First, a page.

Different approaches in Congress
A number of bills to curb greenhouse gases were introduced this spring and summer, most of them including cap-and-trade. The proposals will be debated long and hard before any agreement can be reached.
* Sanders-Boxer would permit but not required cap-and-trade. The EPA would determine allocations, with allowances geared toward those most affected by Global Warming and its policies.
* McCain-Lieberman says the EPA would determine allocations, considering consumer impact, competitiveness, and other factors.
* Kerry-Snowe lets the president and EPA decide about allocations.
* Feinstein-Carper says a steadily increasing amount would be auctioned, starting with 15% in 2011, up to 100% in 2036. It applies primarily to power plants and rewards gas, nuclear and more efficient coal plants.
* Bingaman-Specter says for the first 5 years the majority of credits would be free, with 24% auctioned, 9% going to states, 8% in incentives for carbon capture, 5% to agriculture, and 1% rewarding early actions.
* Lieberman-Warner, proposed at the end of the last session as a compromise bill, says most credits would be free, but in 2012 about one-fourth would be auctioned to those seeking additional discharge.
* Waxman, in the House, calls for the president to distribute allowances, with the Congress ratifying or modifying the plan. Any auction proceeds would fund a Climate Reinvestment Fund.

So you can see there are many variations to be sorted out, and you can bet there’ll be heavy lobbying by industry. But cap-and-trade advocates are starting to count their votes in Washington and say they are within reach of a veto-proof vote in the House and the 60 votes needed in the Senate.

Note: The idea of this president or EPA making the decisions about allocation is scary, given the amount of foot-dragging we’ve seen on anything environmental (they must not have any toenails left). Legislation will have to be very clear in its instructions and set parameters for whomever will make those decisions and be responsible for seeing they are carried out.
(Sources: Miami Herald, Pew Center for Global Climate Change, Greenwire, Reuters, The Guardian, NY Times)

News in brief

Federal park, forest managers not prepared for Global Warming
U.S. agencies responsible for managing parks, forests, oceans and monuments are not prepared to deal with climate change, a Government Accountability Office report revealed last week. Managers have neither the scientific information nor the guidance from above to include climate change in their decisions, though they were instructed by a 2001 law to do so, said the report. There is increased evidence of Global Warming on the 600 million acres of public lands and 150,000 square miles of public waters, from the disappearing glaciers at Glacier National Park to rising seas in the Florida Keys, the report said. (Source: Greenwire)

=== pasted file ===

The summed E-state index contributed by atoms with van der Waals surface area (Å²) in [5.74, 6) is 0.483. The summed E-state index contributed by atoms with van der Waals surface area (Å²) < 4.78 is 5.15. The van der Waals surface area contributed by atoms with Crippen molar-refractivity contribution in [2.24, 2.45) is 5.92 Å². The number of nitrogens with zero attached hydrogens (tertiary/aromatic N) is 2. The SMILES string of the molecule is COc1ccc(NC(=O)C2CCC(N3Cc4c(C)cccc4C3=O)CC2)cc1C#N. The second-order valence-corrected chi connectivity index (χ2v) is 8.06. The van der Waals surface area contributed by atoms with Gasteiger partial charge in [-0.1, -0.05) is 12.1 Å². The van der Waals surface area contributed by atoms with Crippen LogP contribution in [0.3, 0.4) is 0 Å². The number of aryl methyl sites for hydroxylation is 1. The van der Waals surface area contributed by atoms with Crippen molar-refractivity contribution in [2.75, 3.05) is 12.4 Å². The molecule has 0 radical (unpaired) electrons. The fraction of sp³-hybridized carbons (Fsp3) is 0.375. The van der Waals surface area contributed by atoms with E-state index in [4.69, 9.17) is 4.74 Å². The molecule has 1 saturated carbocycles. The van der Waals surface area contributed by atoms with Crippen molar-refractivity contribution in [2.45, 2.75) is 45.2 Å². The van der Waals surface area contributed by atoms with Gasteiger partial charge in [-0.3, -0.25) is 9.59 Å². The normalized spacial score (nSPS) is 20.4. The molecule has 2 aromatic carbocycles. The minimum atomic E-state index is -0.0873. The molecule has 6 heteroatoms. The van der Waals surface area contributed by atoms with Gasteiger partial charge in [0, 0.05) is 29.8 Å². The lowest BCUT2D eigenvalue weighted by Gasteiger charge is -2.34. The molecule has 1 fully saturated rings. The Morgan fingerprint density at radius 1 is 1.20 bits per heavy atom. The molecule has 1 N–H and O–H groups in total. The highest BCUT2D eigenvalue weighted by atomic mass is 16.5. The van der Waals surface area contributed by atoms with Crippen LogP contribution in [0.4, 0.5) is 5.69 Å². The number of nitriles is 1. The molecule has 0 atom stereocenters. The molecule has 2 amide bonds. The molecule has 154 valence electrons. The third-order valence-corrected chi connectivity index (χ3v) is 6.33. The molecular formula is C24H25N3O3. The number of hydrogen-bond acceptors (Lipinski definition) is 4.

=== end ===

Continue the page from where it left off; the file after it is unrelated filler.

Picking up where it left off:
U.S. Forest Service disgruntled; is it going to pot?
Forest Service employees are upset and confused about their mission, as the increasing number wild fires takes more of their time and half of their budget. Employees, surveyed anonymously, said they spend too much time fighting fires and not enough managing forests. They also were unhappy with their political leadership in Washington. Meanwhile Agriculture Undersecretary Mark Rey has a clear idea of their main mission. “Illegal drug trafficking is the No. 1 priority,” he told a news conference in Fresno, saying Forest Service officials have declared war on pot farms in national forests. Ron Pugh, a Forest Service special agent, said the goal is to dismantle and disrupt “the widespread illegal occupation of national forests by armed foreign nationals” who grow marijuana. Last year more than 260 pot farms were found on public lands in California. (Sources: Greenwire, Land Letter)

‘Erin go hot’: Ireland getting warmer twice as fast as others
During the past three decades, Ireland’s temperature has risen twice as fast as the world average, that country’s EPA said last week. Temperatures have risen 0.76 degrees F per decade for the past 30 years, bringing more floods and heat waves. Six of the 10 hottest years in Ireland’s history have occurred since 1990. Over the next 20 years, rain is predicted to be stronger and more frequent, but after that, the country could become dryer, putting pressure on water supplies. (Source: Greenwire)

Heart attacks will increase because of Global Warming
An increase in global temperatures will likely cause more cardiovascular disease, several doctors at the European Society of Cardiologists annual meeting said last week. High temperatures can cause hardening of the heart’s arteries, said Johns Hopkins Chief of Cardiology Gordon Tomaselli. Another doctor reported that France had 15,000 more heart attacks than usual during the severe heat wave of 2003 that killed 35,000 in Europe. A Swedish doctor predicted more heart disease as temperatures rise a few degrees over the next 40 years. (Source: Greenwire)